What boggles the mind is the manner you responded to the MDC’s view of your role. While you were quick to attack the MDC leader in manner akin to ZANU PF’s political cousins, you have never publicly condemned Mugabe’s murderous and ruinous policies in Zimbabwe.
These two events form the basis of your continued mediation, post election for the establishment of a unity government based on the last credible election of March 29 which had failed to produce a result that would have possibly solved the political crisis then, an issue you seem to have relegated to the periphery of the whole mediation process. The manner in which you wrote to Morgan Tsvangirai show a tendency towards an attitude opposite to that you have for Robert Mugabe who you marveled as one of your greatest leaders in your letter to ANC president Jacob Zuma.
The alteration of the Global Political Agreement which you again relegated to the periphery saves as a clear testimony that there is insincerity which will forever make it difficult for the MDC to go into a government of national unity in which they do not have guarantees and "power". In his own words MDC Spokesperson, Honorable Nelson Chamisa said “It's difficult to be hopeful when you are dealing with an insincere, deceitful and dishonest party like ZANU-PF” I strongly believe these are among the facilitator must be solving rather that force march negotiators into a hotel to agree on a constitutional amendment. We have seen documents being authored,thempred with and thrown into the dustbins while the masses are scrambling for wild fruits with wild aniumals.Your insistence that a unity government be established at all costs leaves more questions than answers.
Things are not well and people have been placing their hopes on these talks which you seem to be taking lightly and are far from delivering the change we can believe in. Your Excellency I strongly believe your continued mediation in the Zimbabwean crisis is thrusting yourself on people who no longer want you as mediator, which is unlike what you did when the issue of your presidency, charity begins at home but should not end there.
I want to put to you that Zimbabweans are no lesser human beings than South Africans or any other people. If the people of South Africa through the ANC asked you to leave office why should you insist to remain mediating in the Zimbabwe crisis? If you are not serving Mugabe’s interest, whose interests are you advancing by refusing to relinquish that role?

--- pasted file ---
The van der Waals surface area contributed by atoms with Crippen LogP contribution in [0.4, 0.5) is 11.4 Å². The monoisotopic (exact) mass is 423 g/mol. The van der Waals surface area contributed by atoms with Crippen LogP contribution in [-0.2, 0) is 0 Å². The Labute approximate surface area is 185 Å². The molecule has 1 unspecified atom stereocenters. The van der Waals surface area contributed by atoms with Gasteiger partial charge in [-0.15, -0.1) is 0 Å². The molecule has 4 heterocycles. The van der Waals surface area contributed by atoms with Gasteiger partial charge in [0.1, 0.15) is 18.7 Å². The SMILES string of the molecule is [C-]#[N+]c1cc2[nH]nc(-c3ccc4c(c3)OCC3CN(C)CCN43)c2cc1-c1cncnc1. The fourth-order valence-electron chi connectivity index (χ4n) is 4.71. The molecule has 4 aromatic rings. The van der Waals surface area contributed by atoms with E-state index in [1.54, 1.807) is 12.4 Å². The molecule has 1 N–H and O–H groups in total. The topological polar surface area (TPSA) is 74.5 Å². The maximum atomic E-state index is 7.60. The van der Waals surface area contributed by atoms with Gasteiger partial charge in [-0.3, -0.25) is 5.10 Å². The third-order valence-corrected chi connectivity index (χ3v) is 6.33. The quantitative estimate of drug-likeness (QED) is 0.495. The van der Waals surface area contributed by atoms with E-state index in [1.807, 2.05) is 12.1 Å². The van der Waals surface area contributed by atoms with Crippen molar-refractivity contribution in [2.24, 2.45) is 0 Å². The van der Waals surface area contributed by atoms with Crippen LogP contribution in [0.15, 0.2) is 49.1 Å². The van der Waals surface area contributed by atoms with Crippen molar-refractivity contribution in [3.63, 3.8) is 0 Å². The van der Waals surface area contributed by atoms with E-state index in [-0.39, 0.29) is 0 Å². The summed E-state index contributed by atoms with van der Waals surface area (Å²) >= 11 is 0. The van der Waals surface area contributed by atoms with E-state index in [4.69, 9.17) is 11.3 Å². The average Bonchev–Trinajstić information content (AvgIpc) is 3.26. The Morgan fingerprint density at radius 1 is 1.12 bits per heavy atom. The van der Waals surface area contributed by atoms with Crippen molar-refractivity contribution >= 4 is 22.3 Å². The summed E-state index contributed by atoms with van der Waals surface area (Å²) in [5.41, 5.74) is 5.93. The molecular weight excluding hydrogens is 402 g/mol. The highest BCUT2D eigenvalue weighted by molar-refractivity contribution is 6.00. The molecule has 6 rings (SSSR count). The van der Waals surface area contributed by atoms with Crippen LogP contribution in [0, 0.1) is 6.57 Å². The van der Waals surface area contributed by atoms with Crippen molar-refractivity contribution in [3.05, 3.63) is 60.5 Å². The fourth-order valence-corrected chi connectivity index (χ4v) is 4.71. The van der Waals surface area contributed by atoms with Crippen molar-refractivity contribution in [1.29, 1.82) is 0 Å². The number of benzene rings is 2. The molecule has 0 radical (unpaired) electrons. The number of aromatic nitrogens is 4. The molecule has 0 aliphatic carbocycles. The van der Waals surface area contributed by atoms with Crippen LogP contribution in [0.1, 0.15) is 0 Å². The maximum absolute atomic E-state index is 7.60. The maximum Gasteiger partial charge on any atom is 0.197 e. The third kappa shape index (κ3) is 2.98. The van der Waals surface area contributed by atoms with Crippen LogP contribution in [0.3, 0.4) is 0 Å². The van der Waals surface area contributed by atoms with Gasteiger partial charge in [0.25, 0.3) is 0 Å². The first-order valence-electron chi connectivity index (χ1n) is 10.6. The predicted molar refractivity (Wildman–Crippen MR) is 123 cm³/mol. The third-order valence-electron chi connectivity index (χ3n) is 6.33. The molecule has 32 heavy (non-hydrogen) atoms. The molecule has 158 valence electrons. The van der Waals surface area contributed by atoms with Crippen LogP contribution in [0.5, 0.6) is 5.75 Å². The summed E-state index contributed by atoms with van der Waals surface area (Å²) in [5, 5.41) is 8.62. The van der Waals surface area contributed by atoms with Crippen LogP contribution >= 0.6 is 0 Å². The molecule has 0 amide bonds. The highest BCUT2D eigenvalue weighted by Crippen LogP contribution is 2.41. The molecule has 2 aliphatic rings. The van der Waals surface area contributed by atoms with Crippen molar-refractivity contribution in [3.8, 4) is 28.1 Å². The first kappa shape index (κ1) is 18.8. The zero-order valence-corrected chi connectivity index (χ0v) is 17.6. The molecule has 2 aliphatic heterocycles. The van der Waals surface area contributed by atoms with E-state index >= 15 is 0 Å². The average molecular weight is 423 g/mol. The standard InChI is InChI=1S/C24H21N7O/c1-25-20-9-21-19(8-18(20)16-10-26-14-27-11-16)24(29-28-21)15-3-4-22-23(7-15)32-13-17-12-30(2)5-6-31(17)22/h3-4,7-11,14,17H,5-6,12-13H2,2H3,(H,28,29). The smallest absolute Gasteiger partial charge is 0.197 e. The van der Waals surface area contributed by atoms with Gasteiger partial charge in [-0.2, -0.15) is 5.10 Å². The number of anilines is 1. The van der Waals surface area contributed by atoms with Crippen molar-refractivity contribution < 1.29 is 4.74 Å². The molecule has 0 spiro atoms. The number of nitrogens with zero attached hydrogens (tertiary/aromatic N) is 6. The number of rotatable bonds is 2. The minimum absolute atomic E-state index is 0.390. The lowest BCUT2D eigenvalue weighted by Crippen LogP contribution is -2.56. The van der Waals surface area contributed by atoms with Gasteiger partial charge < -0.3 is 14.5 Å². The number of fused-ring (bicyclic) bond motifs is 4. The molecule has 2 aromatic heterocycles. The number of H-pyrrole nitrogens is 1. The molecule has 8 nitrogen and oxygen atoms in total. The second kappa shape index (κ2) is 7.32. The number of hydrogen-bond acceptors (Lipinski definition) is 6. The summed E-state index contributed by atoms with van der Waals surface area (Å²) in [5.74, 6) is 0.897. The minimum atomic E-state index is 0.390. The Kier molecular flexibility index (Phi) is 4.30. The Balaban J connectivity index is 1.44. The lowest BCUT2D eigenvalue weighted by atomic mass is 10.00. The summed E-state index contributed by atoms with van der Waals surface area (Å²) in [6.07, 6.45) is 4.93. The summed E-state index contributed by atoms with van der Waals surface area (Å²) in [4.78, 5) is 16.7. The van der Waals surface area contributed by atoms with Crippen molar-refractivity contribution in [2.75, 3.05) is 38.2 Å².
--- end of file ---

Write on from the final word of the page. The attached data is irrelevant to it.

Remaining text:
Your Excellency let me also highlight the humanitarian crisis that led to the refusal to cooperate by the government of Zimbabwe with the “Elders” when they wanted to asses the crisis. I strongly believe you either failed to convince Mugabe to accept the elders, or deliberately blocked fearing they wanted to usurp the role of the mediator. The current Cholera outbreak is only symptom of an even graver situation and a total collapse of the running of the country due to mismanagement and greed.People are desperate for food and unfortunately we failed to prepare for this season,with disasterous consequencies,which could not have been avoidable even with the support your country had pledged, under the current corrupt government of Robert Mugabe.
Let me also inform you that all the universities,some polytechnics and primary and secondary schools have closed signaling the total collapse of the education sector,which will result in a generational intellectual deprivement of intellect in the demographic prognosis,if not adressed. Literally everything has stopped working. There is no fuel in the country, no electricity, no water, no currency, no president and the list goes on.
I hope you will soon realize the importance of this matter and recuse yourself from the role of facilitator and pave way for a neutral facilitator before we decide to free ourselves through means which may not be confined to conventional means, since a conventional fight is proving difficult under your mediation.